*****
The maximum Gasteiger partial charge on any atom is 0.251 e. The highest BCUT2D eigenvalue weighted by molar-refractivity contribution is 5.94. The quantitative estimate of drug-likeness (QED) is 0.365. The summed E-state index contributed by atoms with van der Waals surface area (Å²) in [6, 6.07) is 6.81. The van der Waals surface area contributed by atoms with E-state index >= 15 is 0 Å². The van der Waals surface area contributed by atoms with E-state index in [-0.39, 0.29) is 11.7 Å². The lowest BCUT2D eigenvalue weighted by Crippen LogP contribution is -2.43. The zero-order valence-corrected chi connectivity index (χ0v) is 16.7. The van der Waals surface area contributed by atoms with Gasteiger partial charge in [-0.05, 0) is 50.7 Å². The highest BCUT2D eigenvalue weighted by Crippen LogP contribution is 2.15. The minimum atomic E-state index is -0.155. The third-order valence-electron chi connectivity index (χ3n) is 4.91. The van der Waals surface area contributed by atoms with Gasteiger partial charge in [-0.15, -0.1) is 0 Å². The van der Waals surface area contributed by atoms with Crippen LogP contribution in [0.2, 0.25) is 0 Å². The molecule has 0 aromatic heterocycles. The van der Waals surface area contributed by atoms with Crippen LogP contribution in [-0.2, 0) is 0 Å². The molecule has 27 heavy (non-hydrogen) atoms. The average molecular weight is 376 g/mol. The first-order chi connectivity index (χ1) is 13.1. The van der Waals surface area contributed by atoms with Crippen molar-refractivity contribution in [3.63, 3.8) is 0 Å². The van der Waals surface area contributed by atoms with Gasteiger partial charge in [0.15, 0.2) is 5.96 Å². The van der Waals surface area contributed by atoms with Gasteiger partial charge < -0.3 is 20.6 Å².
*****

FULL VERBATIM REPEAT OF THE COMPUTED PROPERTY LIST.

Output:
The maximum Gasteiger partial charge on any atom is 0.251 e. The highest BCUT2D eigenvalue weighted by molar-refractivity contribution is 5.94. The quantitative estimate of drug-likeness (QED) is 0.365. The summed E-state index contributed by atoms with van der Waals surface area (Å²) in [6, 6.07) is 6.81. The van der Waals surface area contributed by atoms with E-state index >= 15 is 0 Å². The van der Waals surface area contributed by atoms with E-state index in [-0.39, 0.29) is 11.7 Å². The lowest BCUT2D eigenvalue weighted by Crippen LogP contribution is -2.43. The zero-order valence-corrected chi connectivity index (χ0v) is 16.7. The van der Waals surface area contributed by atoms with Gasteiger partial charge in [-0.05, 0) is 50.7 Å². The highest BCUT2D eigenvalue weighted by Crippen LogP contribution is 2.15. The minimum atomic E-state index is -0.155. The third-order valence-electron chi connectivity index (χ3n) is 4.91. The van der Waals surface area contributed by atoms with Gasteiger partial charge in [-0.15, -0.1) is 0 Å². The van der Waals surface area contributed by atoms with Crippen LogP contribution in [0.2, 0.25) is 0 Å². The molecule has 0 aromatic heterocycles. The van der Waals surface area contributed by atoms with Crippen LogP contribution in [-0.2, 0) is 0 Å². The molecule has 27 heavy (non-hydrogen) atoms. The average molecular weight is 376 g/mol. The first-order chi connectivity index (χ1) is 13.1. The van der Waals surface area contributed by atoms with Crippen molar-refractivity contribution in [3.63, 3.8) is 0 Å². The van der Waals surface area contributed by atoms with Gasteiger partial charge in [0.15, 0.2) is 5.96 Å². The van der Waals surface area contributed by atoms with Gasteiger partial charge < -0.3 is 20.6 Å².